[Review] Evaluating Garcinia Cambogia (HCA) — Is Garcinia Cambogia Really Effective For Weight Loss?
“It may be the simple solution you’ve been looking for to bust your body fat for good.” — Dr. Oz
My eyes are rolling uncontrollably. Out of their sockets.
If you’ve surfed the internet over the past year for any shade of health, fitness, or weight-loss info, you’ve undoubtedly been bombarded with ads, shady testimonials, and other marketing gobbledygook about a “miraculous,” unpronounceable new weight-loss supplement — garcinia cambogia.
Prepare to be flabbergasted. According to US-based Google search volume, garcinia cambogia hit 1.5 MILLION search queries in January 2014; with a 12 month average of 823K searches/month. To put that into context, that’s 13.6x more popular than fish oil and 25x more popular than protein powder. Garcinia cambogia was also searched for more frequently than “Obama” or “Olympics” (olympics hit 301K in January 2014). Priorities.
Similar to the trajectory of raspberry ketones, African mango, and acai before it, garcinia cambogia is the latest “revolutionary” fat burner to be popularized by the Dr. Oz engine. Look at the trends — it was nothing prior to it’s debut on the show in November 2012. Now it’s a behemoth, and the rest is history. So the fat burner market goes.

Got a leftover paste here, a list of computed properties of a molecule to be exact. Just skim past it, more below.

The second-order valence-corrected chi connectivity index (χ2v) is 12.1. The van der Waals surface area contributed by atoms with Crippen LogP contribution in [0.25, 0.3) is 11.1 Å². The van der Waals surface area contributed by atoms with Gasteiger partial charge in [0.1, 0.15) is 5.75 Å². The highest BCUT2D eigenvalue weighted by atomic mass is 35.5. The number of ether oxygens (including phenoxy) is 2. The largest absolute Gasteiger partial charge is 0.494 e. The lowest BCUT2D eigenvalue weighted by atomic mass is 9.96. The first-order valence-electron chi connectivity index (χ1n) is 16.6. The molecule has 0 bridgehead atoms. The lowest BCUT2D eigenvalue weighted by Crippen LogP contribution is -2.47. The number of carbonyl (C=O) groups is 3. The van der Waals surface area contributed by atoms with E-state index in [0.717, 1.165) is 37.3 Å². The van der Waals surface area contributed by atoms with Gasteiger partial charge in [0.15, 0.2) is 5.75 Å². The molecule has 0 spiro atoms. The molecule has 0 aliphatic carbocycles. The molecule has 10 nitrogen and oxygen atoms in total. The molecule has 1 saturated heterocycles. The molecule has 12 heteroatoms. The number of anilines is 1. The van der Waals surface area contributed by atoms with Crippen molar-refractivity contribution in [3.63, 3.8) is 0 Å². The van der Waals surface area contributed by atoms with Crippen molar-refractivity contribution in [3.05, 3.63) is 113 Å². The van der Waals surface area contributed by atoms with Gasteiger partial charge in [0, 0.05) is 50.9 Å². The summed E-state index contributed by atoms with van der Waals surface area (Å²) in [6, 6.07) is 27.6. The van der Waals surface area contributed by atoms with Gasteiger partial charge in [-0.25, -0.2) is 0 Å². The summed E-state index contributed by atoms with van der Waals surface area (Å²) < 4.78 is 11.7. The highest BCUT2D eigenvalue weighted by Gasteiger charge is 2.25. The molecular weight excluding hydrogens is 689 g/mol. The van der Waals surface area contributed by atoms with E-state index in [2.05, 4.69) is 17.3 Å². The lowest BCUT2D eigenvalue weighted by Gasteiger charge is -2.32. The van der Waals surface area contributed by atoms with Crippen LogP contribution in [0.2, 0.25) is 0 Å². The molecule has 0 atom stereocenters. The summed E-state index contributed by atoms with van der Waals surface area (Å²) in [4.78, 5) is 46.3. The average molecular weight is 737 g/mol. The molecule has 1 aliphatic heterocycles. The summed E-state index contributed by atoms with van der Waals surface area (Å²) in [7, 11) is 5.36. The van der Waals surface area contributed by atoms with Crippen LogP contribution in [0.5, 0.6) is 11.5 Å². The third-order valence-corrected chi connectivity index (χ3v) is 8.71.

We’re cutting through the
bullshit hype and getting to the bottom of the garcinia cambogia trend. Is it legit? Can it help you lose weight? Will it make you spontaneously combust? We investigate.
What The Hell is Garcinia Cambogia?
Garcinia cambogia is a small green fruit — more commonly known as the Malabar tamarind — that’s native to Southeast Asia and commonly used in curries, chutneys, and other ethnic foods. It looks more-or-less like a radioactive pumpkin. GC’s eruption in popularly, and any potential impact on weight loss, is directly tied to high concentrations of hydroxycitric acid, or HCA for short.
HCA naturally makes up about 30% of the dried garcinia cambogia rind, which is ultimately extracted from the fruit, stuffed into capsules, bottled up for mass consumption, and plastered with a colorful fat burner label. Theoretically, higher HCA concentrations — meaning more of the active ingredient — should indicate a more potent product.
And there’s one of the major issues. If HCA doesn’t actually impact weight loss to begin with, well, then it’s purely a mechanism to convey quality and charge higher prices. As the meme world would say: IT’S A TRAP!
What Does Garcinia Cambogia Do, And is it Actually Effective?
Garcinia cambogia — and again, HCA — is specifically touted for its ability to suppress appetite and decrease fat gain; both of which are due to separate effects in the body.
- Appetite: In mice, HCA has been shown to inhibit serotonin uptake, which increases its availability in the brain. Serotonin (aka 5-HT) is a neurotransmitter that helps regulate eating, amongst a bucket of other functions. Elevated levels can help decrease appetite and control hunger; plus they boost mood, which helps prevent emotionally binging on Ben & Jerry’s.
- Fat gain: Hang in there for a second. HCA is thought to block the formation of ATP citrate lyase — an enzyme that the body uses to build fat from non-fat sources — specifically carbs. By blocking ATP CL, HCA may reduce the creation and storage of fatty acids that typically lead to weight gain.